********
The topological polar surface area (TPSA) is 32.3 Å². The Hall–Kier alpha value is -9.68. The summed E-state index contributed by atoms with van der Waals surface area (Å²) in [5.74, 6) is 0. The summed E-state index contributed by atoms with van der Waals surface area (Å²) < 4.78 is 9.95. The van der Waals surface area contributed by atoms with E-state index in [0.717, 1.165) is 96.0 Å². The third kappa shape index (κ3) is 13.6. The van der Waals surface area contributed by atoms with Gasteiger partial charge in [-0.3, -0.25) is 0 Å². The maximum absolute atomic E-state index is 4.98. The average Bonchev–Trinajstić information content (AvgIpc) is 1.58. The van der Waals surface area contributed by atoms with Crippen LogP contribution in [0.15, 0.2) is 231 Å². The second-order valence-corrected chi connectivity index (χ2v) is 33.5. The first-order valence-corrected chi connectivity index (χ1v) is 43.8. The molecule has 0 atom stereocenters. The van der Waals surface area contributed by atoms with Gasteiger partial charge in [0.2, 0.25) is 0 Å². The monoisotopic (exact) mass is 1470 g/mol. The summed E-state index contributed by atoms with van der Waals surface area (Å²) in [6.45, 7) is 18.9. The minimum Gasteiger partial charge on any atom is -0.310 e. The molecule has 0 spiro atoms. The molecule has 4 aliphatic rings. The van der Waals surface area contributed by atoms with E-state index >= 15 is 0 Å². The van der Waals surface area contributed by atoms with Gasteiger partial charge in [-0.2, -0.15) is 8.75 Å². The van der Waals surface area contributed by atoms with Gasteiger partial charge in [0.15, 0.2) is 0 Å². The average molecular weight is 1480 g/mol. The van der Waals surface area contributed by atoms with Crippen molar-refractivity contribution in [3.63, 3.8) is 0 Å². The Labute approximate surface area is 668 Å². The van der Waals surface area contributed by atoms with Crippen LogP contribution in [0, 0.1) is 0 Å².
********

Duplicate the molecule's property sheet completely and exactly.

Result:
The topological polar surface area (TPSA) is 32.3 Å². The Hall–Kier alpha value is -9.68. The summed E-state index contributed by atoms with van der Waals surface area (Å²) in [5.74, 6) is 0. The summed E-state index contributed by atoms with van der Waals surface area (Å²) < 4.78 is 9.95. The van der Waals surface area contributed by atoms with E-state index in [0.717, 1.165) is 96.0 Å². The third kappa shape index (κ3) is 13.6. The van der Waals surface area contributed by atoms with Gasteiger partial charge in [-0.3, -0.25) is 0 Å². The maximum absolute atomic E-state index is 4.98. The average Bonchev–Trinajstić information content (AvgIpc) is 1.58. The van der Waals surface area contributed by atoms with Crippen LogP contribution in [0.15, 0.2) is 231 Å². The second-order valence-corrected chi connectivity index (χ2v) is 33.5. The first-order valence-corrected chi connectivity index (χ1v) is 43.8. The molecule has 0 atom stereocenters. The van der Waals surface area contributed by atoms with Gasteiger partial charge in [0.2, 0.25) is 0 Å². The monoisotopic (exact) mass is 1470 g/mol. The summed E-state index contributed by atoms with van der Waals surface area (Å²) in [6.45, 7) is 18.9. The minimum Gasteiger partial charge on any atom is -0.310 e. The molecule has 0 spiro atoms. The molecule has 4 aliphatic rings. The van der Waals surface area contributed by atoms with E-state index >= 15 is 0 Å². The van der Waals surface area contributed by atoms with Gasteiger partial charge in [-0.2, -0.15) is 8.75 Å². The van der Waals surface area contributed by atoms with Gasteiger partial charge in [0.15, 0.2) is 0 Å². The average molecular weight is 1480 g/mol. The van der Waals surface area contributed by atoms with Crippen molar-refractivity contribution in [3.63, 3.8) is 0 Å². The Labute approximate surface area is 668 Å². The van der Waals surface area contributed by atoms with Crippen LogP contribution in [0, 0.1) is 0 Å².